A bit’s been going on in the United States lately.
There’s been a interest rate hike delivered by the Federal Reserve, a new president has been inaugurated, and it’s the middle of US corporate earnings season.
Despite those events, typically associated with generating short-term market volatility, it’s been a little dull for US stocks recently.
According to Morgan Stanley’s US equity team, the Dow Jones Industrial Average (DJIA) has now posted a weekly trading range of less than 1.5% for six consecutive weeks.
The chart below shows the drop in weekly ranges over that period.
The bank says this is the longest stretch of sub-1.5% weekly ranges since the final week of 1993, some 1,203 weeks ago.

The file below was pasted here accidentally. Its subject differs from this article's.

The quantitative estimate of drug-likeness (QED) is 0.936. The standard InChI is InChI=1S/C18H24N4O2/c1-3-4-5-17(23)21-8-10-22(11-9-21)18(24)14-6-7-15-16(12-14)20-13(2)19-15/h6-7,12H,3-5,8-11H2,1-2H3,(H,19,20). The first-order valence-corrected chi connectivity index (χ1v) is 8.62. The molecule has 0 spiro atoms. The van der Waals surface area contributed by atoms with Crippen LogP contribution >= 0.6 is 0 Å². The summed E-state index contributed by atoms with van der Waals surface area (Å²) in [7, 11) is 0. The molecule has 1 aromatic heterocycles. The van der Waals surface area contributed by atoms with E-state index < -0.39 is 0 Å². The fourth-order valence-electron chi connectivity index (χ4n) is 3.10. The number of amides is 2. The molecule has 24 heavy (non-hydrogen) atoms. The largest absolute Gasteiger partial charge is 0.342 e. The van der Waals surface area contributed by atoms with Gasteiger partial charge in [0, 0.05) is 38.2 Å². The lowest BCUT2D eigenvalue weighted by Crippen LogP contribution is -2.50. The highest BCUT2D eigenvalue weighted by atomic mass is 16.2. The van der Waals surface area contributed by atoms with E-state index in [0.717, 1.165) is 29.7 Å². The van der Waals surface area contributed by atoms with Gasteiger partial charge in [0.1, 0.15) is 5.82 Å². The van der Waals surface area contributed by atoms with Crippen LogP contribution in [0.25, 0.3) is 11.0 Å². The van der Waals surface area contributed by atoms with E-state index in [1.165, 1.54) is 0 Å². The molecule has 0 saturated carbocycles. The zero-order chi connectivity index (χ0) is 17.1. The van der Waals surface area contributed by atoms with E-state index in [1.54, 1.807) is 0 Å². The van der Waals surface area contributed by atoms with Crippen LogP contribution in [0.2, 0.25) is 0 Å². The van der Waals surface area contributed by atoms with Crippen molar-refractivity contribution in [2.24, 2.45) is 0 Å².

So it’s been a little dull, at least compared to usual.
Morgan Stanley says that should another sub-1.5% weekly range arrive this week — taking the stretch to seven — it will be the longest consecutive run since mid-July 1973.
The narrowing in trading ranges has also corresponded with a period of low volatility with the VIX index — a measure of expected volatility looking one month ahead — continuing to sit at depressed levels.
While the lack of movement will be of interest to contrarian investors — it is, after all, unusual for such a long period of time — it may suggest to others that if stocks couldn’t muster a major move after all that’s been thrown at them, what will make that trend change in the period ahead.
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